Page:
March 25, 2012

Maine Gardener: If gardening space is tight, why not try growing up?

By TOM ATWELL

With the warm spring, everyone is thinking of pushing the calendar and doing some gardening. From the questions I've been getting, the trend toward growing food will continue this year.

Although Nancy and I have a fairly large garden that we devote to vegetables and cutting flowers such as gladioli and dahlias, I've been thinking about gardening in small spaces since the South Portland Library asked me to speak on the topic earlier this month.

The simple truth is that you can grow a lot of food in a little space. You don't even need access to the ground if you have an outdoor area such as a balcony or rooftop with at least six hours of sunlight a day. Just grow your food in pots.

And if you have a small yard, you should make use of every inch of precious soil by growing your food up instead of across the ground. There is no sense in letting your cucumber and squash vines ramble. The real estate is too valuable for other plants, and it is actually healthier for your produce to be up in the air.

Nancy and I have been using more containers on our patio to grow both tropical plants and vegetables, and I have been adding height to our vegetable garden for several years. But two books arrived in the mail recently that made me realize we have just scratched the surface.

"Vertical Vegetables & Fruit: Creative Gardening Techniques for Growing Up in Small Spaces" by Rhonda Massingham Hart ($16.95, Storey) shows many ways to take better advantage of space. "Stand Up and Garden" by Mary Moss-Sprague (Countryman Press, $11.41) promotes a technique of using raised beds built upon bales of straw so gardeners don't have to bend over to tend their crops and weed, but many of that book's techniques make better use of space.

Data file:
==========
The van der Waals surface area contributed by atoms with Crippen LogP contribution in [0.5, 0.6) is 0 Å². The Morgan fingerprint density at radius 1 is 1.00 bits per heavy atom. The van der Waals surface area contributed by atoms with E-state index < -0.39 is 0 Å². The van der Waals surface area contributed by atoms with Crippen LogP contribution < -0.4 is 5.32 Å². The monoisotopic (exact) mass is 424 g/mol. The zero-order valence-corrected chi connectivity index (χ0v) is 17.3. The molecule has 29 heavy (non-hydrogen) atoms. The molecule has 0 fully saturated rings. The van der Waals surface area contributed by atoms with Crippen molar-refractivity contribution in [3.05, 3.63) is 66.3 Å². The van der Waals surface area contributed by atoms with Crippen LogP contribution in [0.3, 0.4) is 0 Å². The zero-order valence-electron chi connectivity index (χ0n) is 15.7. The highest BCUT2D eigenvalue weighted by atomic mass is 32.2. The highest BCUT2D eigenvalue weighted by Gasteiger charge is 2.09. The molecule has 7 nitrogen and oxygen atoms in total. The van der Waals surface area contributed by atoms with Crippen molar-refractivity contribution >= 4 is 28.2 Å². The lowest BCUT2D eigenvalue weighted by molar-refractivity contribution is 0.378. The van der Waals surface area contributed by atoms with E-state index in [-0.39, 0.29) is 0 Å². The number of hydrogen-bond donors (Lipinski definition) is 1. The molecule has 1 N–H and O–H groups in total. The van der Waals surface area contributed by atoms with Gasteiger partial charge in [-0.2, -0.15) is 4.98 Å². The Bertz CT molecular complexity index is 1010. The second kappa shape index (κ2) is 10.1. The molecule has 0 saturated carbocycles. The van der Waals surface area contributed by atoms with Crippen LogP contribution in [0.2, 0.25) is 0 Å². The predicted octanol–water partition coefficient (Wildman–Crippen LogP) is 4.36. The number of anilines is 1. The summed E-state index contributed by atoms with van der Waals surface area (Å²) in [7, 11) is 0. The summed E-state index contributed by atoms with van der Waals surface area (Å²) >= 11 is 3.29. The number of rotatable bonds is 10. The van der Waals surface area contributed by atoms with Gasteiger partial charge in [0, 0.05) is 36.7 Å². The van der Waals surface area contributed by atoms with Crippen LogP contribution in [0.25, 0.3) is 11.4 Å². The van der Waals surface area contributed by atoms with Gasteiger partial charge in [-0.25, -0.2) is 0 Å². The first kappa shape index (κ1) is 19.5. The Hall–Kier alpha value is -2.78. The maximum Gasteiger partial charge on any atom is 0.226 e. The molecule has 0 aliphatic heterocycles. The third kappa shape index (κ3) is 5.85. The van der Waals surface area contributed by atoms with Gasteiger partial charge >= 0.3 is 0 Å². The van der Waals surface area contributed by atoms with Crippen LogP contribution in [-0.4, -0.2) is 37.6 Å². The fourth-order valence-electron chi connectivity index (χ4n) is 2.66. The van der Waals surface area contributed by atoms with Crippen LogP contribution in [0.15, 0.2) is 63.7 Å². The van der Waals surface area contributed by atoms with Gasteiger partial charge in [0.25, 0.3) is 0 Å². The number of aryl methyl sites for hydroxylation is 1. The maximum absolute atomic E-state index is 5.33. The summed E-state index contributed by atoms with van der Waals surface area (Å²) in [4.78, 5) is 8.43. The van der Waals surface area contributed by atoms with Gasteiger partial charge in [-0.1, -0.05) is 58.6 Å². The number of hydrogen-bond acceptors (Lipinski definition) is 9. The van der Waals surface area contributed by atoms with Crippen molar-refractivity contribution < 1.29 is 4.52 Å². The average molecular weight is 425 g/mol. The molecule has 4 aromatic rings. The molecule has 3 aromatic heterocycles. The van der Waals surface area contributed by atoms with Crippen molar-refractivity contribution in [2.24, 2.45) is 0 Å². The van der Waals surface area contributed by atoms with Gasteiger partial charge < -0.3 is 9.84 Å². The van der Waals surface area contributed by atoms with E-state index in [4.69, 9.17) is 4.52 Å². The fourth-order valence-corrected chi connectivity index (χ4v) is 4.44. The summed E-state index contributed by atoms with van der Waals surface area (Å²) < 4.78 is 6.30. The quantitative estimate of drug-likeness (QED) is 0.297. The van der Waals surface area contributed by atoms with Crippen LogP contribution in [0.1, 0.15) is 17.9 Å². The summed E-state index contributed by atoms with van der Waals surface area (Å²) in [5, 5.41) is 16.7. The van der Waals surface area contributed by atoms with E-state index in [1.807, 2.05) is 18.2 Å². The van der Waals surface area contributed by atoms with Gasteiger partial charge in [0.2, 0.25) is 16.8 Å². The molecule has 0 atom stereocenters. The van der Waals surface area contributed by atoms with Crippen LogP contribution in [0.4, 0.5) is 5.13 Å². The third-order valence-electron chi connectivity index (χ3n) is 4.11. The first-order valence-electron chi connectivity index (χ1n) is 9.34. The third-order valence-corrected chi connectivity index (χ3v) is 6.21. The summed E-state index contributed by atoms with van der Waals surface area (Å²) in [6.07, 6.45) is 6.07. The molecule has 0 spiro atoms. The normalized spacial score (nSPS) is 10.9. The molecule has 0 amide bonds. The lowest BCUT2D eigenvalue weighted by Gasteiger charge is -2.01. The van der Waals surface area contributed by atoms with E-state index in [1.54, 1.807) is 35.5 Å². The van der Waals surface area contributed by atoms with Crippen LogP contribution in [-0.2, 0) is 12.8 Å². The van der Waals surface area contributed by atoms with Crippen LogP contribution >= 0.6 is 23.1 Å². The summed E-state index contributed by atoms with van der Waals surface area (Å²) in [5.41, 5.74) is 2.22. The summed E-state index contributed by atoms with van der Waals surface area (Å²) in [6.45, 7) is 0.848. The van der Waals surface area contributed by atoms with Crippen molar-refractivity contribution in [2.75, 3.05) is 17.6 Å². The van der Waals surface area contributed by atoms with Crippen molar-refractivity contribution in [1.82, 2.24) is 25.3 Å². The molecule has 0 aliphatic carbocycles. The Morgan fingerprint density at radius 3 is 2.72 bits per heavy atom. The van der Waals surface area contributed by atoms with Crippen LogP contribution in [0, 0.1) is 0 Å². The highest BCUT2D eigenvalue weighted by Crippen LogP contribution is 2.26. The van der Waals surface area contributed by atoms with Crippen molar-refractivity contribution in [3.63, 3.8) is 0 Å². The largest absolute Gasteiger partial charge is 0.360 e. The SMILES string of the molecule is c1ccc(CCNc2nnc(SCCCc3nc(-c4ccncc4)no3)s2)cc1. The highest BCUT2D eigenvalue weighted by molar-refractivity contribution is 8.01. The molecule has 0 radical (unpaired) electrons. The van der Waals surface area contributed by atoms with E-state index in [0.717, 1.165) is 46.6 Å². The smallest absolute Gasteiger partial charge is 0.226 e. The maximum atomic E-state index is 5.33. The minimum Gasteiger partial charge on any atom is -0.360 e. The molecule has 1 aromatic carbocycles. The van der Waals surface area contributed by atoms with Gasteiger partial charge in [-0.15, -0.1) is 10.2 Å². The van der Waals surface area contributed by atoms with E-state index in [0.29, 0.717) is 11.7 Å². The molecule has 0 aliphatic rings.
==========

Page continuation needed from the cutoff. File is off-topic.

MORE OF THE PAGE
Some vegetables will grow up on anything. Plant pole beans and climbing peas rather than bush varieties, and they will climb. But with tomatoes, squash and melons, you have to give the plants some help. Yes, some of them will vine, but they need to be tied to something. Use a soft twine or rag strips so the hold is gentle enough that the plants are not damaged. 

The books describe a variety of structures that will let plants grow high. You can build shelves to hold containers. Use posts or limbs to create teepees. Make trellises with leftover wood and rope. Create an A-frame with some sort of wire fencing on the two sides.

Or you can use just one side of the A-frame -- the side facing south -- to take advantage of the sun. I saw that method used effectively for cucumbers at the Yarmouth Community Garden a couple of years ago.

Just make sure that whatever the plants are climbing will stand up to the wind. This is just my opinion, but it seems that along with the warmer temperatures of climate change, we are getting stronger wind. Our pea fences and tomato cages have been blown over several times over the past couple of summers.

For the plants you are growing in the ground that don't climb, forget the traditional straight rows. They work for commercial gardens because the land is planted, tilled and harvested with machines. But for hand work, you should mass-plant in squares. The size of the squares depends on how long your arms are. If you can comfortably work 3 feet in front of you, make your crop areas 6 feet square. If you can reach only 30 inches, make them 5 feet square. Create paths around the squares -- as small as you are comfortable working in, but probably not smaller than 15 inches wide. 

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